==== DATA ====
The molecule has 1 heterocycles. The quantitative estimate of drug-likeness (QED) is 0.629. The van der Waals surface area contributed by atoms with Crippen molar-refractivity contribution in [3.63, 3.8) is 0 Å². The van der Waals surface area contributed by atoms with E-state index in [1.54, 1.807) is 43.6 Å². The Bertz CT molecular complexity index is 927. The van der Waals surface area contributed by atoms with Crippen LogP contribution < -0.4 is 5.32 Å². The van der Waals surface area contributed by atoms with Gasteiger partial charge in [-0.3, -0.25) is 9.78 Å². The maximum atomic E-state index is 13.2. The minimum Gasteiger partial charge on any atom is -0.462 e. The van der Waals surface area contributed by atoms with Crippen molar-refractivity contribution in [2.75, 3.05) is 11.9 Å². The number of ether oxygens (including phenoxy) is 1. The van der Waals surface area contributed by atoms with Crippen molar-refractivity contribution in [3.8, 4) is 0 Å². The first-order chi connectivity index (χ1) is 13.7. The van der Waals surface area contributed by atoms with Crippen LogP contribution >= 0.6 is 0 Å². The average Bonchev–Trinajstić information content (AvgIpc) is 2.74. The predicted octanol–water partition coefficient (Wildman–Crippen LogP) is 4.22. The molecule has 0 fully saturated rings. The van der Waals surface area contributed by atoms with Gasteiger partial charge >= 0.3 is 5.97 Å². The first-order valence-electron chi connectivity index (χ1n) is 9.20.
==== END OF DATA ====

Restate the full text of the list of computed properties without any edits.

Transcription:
The molecule has 1 heterocycles. The quantitative estimate of drug-likeness (QED) is 0.629. The van der Waals surface area contributed by atoms with Crippen molar-refractivity contribution in [3.63, 3.8) is 0 Å². The van der Waals surface area contributed by atoms with E-state index in [1.54, 1.807) is 43.6 Å². The Bertz CT molecular complexity index is 927. The van der Waals surface area contributed by atoms with Crippen LogP contribution < -0.4 is 5.32 Å². The van der Waals surface area contributed by atoms with Gasteiger partial charge in [-0.3, -0.25) is 9.78 Å². The maximum atomic E-state index is 13.2. The minimum Gasteiger partial charge on any atom is -0.462 e. The van der Waals surface area contributed by atoms with Crippen molar-refractivity contribution in [2.75, 3.05) is 11.9 Å². The number of ether oxygens (including phenoxy) is 1. The van der Waals surface area contributed by atoms with Crippen molar-refractivity contribution in [3.8, 4) is 0 Å². The first-order chi connectivity index (χ1) is 13.7. The van der Waals surface area contributed by atoms with Crippen LogP contribution >= 0.6 is 0 Å². The average Bonchev–Trinajstić information content (AvgIpc) is 2.74. The predicted octanol–water partition coefficient (Wildman–Crippen LogP) is 4.22. The molecule has 0 fully saturated rings. The van der Waals surface area contributed by atoms with Gasteiger partial charge >= 0.3 is 5.97 Å². The first-order valence-electron chi connectivity index (χ1n) is 9.20.